A large ice shelf is near collapse in Antarctica, held together only by a small strip of ice as global warming continues to alter the map of the frozen continent.
“We’ve come to the Wilkins Ice Shelf to see its final death throes,” glaciologist David Vaughan of the British Antarctic Survey (BAS) told Reuters after his red Twin Otter plane landed near the shelf’s narrowest section.
“It really could go at any minute,” he said, adding that the ice bridge could linger weeks or months.
The large, flat-topped ice shelf extends 65 ft. out of the sea off the Antarctic Peninsula, and is held together by a narrowing 25-mile ice strip that has dwindled to an hourglass shape of just 1640 ft. wide at its narrowest point.
In 1950, the shelf was over 60 miles wide, covering 6,000 square miles. Since then, temperatures on the Antarctic Peninsula have warmed by about 3 Celsius (5.4 Fahrenheit), the fastest rise anywhere in the southern hemisphere. Other parts of the continent show little sign of warming.
Wilkins, named after Australian George Hubert Wilkins, an early Antarctic aviator, has lost nearly a third of its area since 1950, but is still about the size of Connecticut. Once the strip breaks up, much of the remaining ice will likely be swept away by the sea. Already, large icebergs the size and shape of shopping malls, which are often used by seals to bask in the sunshine, surround the area.
After an aerial survey a year ago, the BAS said that Wilkins was “hanging by a thread.”
“Miraculously we’ve come back a summer later and it’s still here. If it was hanging by a thread last year, it’s hanging by a filament this year,” Vaughan noted.
Nine other shelves around the Antarctic peninsula have collapsed or receded during the past half century, many quite suddenly such as the Larsen A in 1995 or the Larsen B in 2002. The phenomenon is widely blamed on global warming caused by heat-trapping CO2 gases from the burning of fossil fuels.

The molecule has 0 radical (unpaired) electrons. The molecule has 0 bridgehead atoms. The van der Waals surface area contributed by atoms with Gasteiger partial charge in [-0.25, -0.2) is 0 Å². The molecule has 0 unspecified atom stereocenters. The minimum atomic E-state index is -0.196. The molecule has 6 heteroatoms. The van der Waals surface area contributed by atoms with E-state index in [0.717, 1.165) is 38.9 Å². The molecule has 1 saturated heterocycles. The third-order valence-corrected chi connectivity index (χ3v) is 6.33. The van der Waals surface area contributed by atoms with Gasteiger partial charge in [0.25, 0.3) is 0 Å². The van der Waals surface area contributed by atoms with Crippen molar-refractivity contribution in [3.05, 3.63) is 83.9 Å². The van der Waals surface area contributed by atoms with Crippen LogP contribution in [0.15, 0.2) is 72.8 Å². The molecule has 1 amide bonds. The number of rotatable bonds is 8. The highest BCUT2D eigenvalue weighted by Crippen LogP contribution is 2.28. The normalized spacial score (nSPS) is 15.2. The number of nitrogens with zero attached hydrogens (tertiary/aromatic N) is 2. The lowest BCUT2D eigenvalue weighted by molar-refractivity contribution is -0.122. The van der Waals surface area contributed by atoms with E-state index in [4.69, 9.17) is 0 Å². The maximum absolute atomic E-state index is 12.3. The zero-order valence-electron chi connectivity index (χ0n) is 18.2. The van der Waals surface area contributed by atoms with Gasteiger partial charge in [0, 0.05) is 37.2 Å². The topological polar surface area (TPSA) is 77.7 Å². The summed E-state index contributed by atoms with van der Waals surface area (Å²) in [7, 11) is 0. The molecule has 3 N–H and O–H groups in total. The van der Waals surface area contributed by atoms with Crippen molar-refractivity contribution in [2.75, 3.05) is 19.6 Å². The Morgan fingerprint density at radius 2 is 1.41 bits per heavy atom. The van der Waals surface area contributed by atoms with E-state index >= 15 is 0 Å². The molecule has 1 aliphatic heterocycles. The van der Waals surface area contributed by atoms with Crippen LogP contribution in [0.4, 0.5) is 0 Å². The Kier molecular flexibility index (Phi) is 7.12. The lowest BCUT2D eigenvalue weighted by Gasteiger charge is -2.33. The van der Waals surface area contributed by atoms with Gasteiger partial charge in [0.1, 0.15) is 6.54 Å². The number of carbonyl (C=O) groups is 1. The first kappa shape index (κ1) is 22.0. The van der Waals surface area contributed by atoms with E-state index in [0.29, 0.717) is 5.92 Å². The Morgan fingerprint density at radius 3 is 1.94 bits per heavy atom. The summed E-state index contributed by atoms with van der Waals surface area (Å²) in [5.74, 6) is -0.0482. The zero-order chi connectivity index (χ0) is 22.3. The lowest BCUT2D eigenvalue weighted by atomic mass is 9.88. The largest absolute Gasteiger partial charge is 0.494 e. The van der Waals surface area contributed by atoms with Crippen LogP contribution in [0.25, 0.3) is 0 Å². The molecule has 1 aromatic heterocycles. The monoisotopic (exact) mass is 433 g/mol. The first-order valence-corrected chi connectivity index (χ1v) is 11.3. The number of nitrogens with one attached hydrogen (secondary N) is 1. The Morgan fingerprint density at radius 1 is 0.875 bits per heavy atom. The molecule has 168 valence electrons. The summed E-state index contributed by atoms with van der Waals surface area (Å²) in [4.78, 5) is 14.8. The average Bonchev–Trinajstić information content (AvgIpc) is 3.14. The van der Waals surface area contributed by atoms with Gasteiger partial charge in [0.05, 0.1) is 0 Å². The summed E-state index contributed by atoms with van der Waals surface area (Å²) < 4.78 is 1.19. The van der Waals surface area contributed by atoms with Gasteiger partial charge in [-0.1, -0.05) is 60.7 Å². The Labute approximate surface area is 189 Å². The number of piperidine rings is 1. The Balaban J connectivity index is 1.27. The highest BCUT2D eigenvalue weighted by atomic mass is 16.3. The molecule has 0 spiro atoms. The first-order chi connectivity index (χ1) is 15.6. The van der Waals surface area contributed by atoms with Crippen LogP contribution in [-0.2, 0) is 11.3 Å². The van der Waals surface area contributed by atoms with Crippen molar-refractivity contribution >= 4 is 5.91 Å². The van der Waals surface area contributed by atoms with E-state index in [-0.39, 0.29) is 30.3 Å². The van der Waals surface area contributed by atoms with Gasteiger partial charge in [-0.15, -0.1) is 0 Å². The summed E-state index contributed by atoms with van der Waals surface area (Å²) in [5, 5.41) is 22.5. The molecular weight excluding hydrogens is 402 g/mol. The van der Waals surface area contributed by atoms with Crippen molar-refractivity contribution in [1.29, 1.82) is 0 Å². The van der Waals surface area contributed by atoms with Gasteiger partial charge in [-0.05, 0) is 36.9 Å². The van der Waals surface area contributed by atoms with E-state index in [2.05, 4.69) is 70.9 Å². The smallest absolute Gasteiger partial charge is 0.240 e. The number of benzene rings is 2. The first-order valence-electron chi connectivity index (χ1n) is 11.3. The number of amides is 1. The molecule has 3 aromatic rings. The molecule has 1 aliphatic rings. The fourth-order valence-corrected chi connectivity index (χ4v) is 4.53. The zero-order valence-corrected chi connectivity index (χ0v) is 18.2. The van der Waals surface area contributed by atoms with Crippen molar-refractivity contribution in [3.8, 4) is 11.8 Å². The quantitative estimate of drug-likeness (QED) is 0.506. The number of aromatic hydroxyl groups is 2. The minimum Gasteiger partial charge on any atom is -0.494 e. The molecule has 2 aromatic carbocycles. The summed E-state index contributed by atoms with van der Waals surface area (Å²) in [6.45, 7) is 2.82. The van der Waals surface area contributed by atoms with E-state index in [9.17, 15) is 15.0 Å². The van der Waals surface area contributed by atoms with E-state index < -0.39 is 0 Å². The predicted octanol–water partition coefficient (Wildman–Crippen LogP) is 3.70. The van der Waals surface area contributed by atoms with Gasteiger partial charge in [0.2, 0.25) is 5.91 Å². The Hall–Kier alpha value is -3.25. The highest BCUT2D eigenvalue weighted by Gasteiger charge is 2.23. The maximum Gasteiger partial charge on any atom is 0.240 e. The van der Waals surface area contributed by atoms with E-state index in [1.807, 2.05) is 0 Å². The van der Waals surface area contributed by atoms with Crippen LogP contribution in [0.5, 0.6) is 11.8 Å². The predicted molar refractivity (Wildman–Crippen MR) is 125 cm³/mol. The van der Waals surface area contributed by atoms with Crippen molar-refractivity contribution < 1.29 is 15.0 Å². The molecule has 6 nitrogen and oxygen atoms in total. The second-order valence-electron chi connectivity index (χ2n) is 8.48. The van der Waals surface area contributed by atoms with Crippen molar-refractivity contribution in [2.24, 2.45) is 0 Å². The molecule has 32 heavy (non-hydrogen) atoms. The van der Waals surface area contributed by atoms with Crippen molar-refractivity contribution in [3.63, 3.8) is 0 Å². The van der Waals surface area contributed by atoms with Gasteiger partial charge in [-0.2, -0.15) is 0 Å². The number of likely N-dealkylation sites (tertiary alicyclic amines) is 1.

“This ice shelf and the nine other shelves that we have seen with a similar trajectory are a consequence of warming,” said Vaughan.
In total, roughly 9,650 square miles of ice shelves have been lost, enough to alter maps of Antarctica. Some shelves are believed to have been in place for more than 10,000 years, according to indications from ocean sediments.
Working on behalf of Dutch scientists, Vaughan attached a GPS monitoring station to a long metal pole that was stuck in to the Wilkins ice shelf. This will allow scientists to monitor ice movements via satellite.
The disintegration of ice shelves does not substantially raise sea levels because the ice is floating and already mostly submerged by the ocean. But scientists are concerned that their loss will allow land-based ice sheets to move more rapidly, adding extra water to the seas.
And while Wilkins has almost no pent-up glaciers behind it, ice shelves further south restrain enormous volumes of ice.
“When those are removed the glaciers will flow faster,” Vaughan said.
“It’s very unlikely that our presence here is enough to initiate any cracks,” Vaughan said, referring to the hour he spent on the shelf, accompanied by BAS scientists and two Reuters reporters.
“But it is likely to happen fairly soon, weeks to months, and I don’t want to be here when it does.”
The United Nations Climate Panel, of which Vaughan is a senior member, forecasted in 2007 that the world’s sea levels would rise by 7 to 23 inches this century. However, that prediction did not account for the possible acceleration of ice loss from Antarctica, and even a small change could dramatically affect sea levels. The continent’s ice sheets contain enough water to raise world sea levels by 187 feet.
Nearly 190 nations have agreed to establish a new U.N. treaty by the end of the year to slow global warming through the reduction of emissions from the burning of fossil fuels in power plants, factories and cars.
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